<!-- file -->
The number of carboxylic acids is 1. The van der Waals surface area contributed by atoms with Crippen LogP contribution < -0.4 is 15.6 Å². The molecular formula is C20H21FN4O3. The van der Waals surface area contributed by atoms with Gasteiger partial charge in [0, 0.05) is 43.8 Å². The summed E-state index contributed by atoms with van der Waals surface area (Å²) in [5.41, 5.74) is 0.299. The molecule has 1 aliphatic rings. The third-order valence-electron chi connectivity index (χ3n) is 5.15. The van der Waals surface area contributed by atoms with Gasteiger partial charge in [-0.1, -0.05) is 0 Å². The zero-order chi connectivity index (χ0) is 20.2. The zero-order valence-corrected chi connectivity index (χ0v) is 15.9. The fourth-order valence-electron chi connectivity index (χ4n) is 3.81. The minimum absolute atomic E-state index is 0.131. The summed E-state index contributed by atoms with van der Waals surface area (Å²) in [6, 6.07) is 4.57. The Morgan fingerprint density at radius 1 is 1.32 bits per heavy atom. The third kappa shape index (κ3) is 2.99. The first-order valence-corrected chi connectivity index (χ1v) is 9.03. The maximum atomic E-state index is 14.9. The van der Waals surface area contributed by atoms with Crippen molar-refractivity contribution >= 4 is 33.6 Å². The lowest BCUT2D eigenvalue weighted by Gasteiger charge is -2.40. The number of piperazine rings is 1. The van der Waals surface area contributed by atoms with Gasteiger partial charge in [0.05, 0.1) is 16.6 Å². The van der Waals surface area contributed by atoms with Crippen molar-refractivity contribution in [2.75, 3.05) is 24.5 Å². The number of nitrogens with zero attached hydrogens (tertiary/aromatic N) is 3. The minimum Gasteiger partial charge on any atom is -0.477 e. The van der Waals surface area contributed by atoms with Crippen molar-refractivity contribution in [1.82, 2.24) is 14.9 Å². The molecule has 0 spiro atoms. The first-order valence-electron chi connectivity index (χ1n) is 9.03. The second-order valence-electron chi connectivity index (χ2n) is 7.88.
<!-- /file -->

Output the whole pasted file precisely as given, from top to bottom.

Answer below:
The number of carboxylic acids is 1. The van der Waals surface area contributed by atoms with Crippen LogP contribution < -0.4 is 15.6 Å². The molecular formula is C20H21FN4O3. The van der Waals surface area contributed by atoms with Gasteiger partial charge in [0, 0.05) is 43.8 Å². The summed E-state index contributed by atoms with van der Waals surface area (Å²) in [5.41, 5.74) is 0.299. The molecule has 1 aliphatic rings. The third-order valence-electron chi connectivity index (χ3n) is 5.15. The van der Waals surface area contributed by atoms with Gasteiger partial charge in [-0.1, -0.05) is 0 Å². The zero-order chi connectivity index (χ0) is 20.2. The zero-order valence-corrected chi connectivity index (χ0v) is 15.9. The fourth-order valence-electron chi connectivity index (χ4n) is 3.81. The minimum absolute atomic E-state index is 0.131. The summed E-state index contributed by atoms with van der Waals surface area (Å²) in [6, 6.07) is 4.57. The Morgan fingerprint density at radius 1 is 1.32 bits per heavy atom. The third kappa shape index (κ3) is 2.99. The first-order valence-corrected chi connectivity index (χ1v) is 9.03. The maximum atomic E-state index is 14.9. The van der Waals surface area contributed by atoms with Crippen molar-refractivity contribution >= 4 is 33.6 Å². The lowest BCUT2D eigenvalue weighted by Gasteiger charge is -2.40. The number of piperazine rings is 1. The van der Waals surface area contributed by atoms with Gasteiger partial charge in [0.05, 0.1) is 16.6 Å². The van der Waals surface area contributed by atoms with Crippen molar-refractivity contribution in [2.75, 3.05) is 24.5 Å². The number of nitrogens with zero attached hydrogens (tertiary/aromatic N) is 3. The minimum Gasteiger partial charge on any atom is -0.477 e. The van der Waals surface area contributed by atoms with Crippen molar-refractivity contribution in [1.82, 2.24) is 14.9 Å². The molecule has 0 spiro atoms. The first-order valence-electron chi connectivity index (χ1n) is 9.03. The second-order valence-electron chi connectivity index (χ2n) is 7.88.